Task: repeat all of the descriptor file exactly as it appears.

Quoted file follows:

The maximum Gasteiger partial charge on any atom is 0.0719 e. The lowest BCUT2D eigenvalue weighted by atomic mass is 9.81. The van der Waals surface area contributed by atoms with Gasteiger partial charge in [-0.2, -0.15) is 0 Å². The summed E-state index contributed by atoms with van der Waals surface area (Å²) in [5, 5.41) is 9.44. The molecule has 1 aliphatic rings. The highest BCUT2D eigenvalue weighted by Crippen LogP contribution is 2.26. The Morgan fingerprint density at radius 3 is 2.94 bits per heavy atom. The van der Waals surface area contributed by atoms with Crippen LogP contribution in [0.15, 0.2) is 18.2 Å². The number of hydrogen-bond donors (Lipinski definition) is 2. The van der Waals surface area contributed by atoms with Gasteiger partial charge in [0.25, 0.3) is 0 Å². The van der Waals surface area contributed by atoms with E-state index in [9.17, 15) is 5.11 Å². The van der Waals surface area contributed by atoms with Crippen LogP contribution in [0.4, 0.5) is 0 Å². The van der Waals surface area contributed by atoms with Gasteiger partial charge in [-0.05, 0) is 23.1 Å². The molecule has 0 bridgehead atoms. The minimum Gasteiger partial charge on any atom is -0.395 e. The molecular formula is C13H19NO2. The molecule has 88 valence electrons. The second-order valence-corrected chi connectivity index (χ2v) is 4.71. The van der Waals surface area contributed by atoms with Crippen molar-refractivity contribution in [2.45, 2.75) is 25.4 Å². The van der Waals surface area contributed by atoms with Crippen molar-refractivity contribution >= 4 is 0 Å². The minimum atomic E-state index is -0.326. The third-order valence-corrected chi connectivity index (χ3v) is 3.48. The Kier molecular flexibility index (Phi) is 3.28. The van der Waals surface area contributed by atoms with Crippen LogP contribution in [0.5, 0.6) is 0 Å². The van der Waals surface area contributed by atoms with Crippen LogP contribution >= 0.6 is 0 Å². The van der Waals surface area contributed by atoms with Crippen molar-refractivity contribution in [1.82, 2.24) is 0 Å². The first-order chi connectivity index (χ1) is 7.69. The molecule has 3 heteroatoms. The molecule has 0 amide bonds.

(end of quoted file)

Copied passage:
The maximum Gasteiger partial charge on any atom is 0.0719 e. The lowest BCUT2D eigenvalue weighted by atomic mass is 9.81. The van der Waals surface area contributed by atoms with Gasteiger partial charge in [-0.2, -0.15) is 0 Å². The summed E-state index contributed by atoms with van der Waals surface area (Å²) in [5, 5.41) is 9.44. The molecule has 1 aliphatic rings. The highest BCUT2D eigenvalue weighted by Crippen LogP contribution is 2.26. The Morgan fingerprint density at radius 3 is 2.94 bits per heavy atom. The van der Waals surface area contributed by atoms with Crippen LogP contribution in [0.15, 0.2) is 18.2 Å². The number of hydrogen-bond donors (Lipinski definition) is 2. The van der Waals surface area contributed by atoms with Gasteiger partial charge in [0.25, 0.3) is 0 Å². The van der Waals surface area contributed by atoms with E-state index in [9.17, 15) is 5.11 Å². The van der Waals surface area contributed by atoms with Crippen LogP contribution in [0.4, 0.5) is 0 Å². The van der Waals surface area contributed by atoms with Gasteiger partial charge in [-0.05, 0) is 23.1 Å². The molecule has 0 bridgehead atoms. The minimum Gasteiger partial charge on any atom is -0.395 e. The molecular formula is C13H19NO2. The molecule has 88 valence electrons. The second-order valence-corrected chi connectivity index (χ2v) is 4.71. The van der Waals surface area contributed by atoms with Crippen molar-refractivity contribution in [2.45, 2.75) is 25.4 Å². The van der Waals surface area contributed by atoms with Crippen molar-refractivity contribution >= 4 is 0 Å². The minimum atomic E-state index is -0.326. The third-order valence-corrected chi connectivity index (χ3v) is 3.48. The Kier molecular flexibility index (Phi) is 3.28. The van der Waals surface area contributed by atoms with Crippen LogP contribution in [0.5, 0.6) is 0 Å². The van der Waals surface area contributed by atoms with Crippen LogP contribution >= 0.6 is 0 Å². The van der Waals surface area contributed by atoms with Crippen molar-refractivity contribution in [1.82, 2.24) is 0 Å². The first-order chi connectivity index (χ1) is 7.69. The molecule has 3 heteroatoms. The molecule has 0 amide bonds.